One bifurcation of the numerical optimization field is gradient-free and gradient-based methods. Recall from calculus that a gradient measures the rate-of-change of a function with respect to all of its inputs. This extra information in addition to the objective function itself that, if we choose to use it, will have to be computed and maintained. So the former set of methods describes approaches where we don’t need this extra information and rely on just the values of the objective function itself. The latter describes a set of methods where we do use this extra information. In practice, gradient-based methods tend to work better for neural networks since they tend to converge to a better solution, i.e., they more quickly find the set of parameters with lower cost, but it should be noted there are techniques that optimize neural networks using gradient-free approaches as well.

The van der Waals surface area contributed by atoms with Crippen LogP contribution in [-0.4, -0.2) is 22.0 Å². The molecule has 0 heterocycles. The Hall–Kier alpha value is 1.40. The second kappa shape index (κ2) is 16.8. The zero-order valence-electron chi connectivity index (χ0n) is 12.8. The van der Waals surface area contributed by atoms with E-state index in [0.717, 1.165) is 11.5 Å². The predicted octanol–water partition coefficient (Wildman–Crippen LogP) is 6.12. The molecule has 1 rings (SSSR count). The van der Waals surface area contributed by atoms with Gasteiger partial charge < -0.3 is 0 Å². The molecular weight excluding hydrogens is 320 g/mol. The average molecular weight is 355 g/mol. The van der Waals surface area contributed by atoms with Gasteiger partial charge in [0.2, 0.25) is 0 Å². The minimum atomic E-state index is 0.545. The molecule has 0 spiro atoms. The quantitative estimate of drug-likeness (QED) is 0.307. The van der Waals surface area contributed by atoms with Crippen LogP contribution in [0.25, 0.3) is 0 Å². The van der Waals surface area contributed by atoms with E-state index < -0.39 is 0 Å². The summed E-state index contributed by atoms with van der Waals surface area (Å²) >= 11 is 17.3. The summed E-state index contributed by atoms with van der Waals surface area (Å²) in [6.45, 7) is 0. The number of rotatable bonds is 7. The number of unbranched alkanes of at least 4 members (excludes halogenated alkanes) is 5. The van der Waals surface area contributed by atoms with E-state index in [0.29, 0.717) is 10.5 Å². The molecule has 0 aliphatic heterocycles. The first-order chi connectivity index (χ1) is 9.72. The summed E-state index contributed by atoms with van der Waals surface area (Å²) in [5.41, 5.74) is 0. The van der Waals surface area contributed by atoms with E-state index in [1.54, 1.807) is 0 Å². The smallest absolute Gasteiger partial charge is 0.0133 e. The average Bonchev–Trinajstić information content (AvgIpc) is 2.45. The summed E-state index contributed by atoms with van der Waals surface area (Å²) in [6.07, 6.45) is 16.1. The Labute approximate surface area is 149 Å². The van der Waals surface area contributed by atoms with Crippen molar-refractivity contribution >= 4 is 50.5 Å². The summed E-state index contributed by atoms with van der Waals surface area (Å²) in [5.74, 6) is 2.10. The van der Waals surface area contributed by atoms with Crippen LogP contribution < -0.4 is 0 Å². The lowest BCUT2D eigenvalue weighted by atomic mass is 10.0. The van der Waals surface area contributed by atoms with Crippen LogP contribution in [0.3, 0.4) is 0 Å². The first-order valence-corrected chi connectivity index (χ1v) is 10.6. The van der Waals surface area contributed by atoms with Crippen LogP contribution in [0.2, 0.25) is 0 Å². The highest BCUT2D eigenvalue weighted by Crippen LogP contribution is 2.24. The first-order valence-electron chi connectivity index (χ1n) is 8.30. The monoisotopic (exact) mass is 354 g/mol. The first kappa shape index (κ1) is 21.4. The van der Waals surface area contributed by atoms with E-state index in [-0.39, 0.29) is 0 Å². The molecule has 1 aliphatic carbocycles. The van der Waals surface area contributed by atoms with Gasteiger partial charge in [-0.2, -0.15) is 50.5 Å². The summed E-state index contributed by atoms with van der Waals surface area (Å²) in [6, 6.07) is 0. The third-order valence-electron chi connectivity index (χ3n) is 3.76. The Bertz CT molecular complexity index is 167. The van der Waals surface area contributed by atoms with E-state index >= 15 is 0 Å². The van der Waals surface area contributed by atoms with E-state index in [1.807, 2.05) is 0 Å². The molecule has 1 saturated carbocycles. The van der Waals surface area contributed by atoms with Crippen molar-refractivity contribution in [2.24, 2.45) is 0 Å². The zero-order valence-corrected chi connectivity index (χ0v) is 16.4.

The idea behind gradient-based methods is to compute a partial derivative of the cost function with respect to each parameter $\frac{\p C}{\p \theta_i}$ of the model. From calculus, we can arrange these partial derivatives in a vector called the gradient $\nabla_\theta C$. This quantity tells us how changes in a parameter $\theta_i$ correspond to changes in the cost function $C$; specifically, it tells us how to change $\theta_i$ to increase the value of $C$. Mathematically speaking, if we have a function of a single variable $C(\theta)$ and a little change in its inputs $\Delta\theta$, then $C(\theta + \Delta\theta)\approx C(\theta)+\frac{\p C}{\p\theta}\Delta\theta$; in other words, a little change in the input is mapped to a little change in the output, but proportional to how the cost function changes with respect to that little input: $\frac{\p C}{\p \theta}$. This is very useful because it can tell us in which direction to move $\theta_i$ such that the value of $C$ decreases, i.e., $-\frac{\p C}{\p \theta_i}$. Remember that in our ideal case, we want $C=0$ (we minimize cost functions and maximize reward functions), and the negative of the partial derivatives tell us exactly how to accomplish this. With this information, we can nudge the parameters $\theta$ using the gradient of the cost function.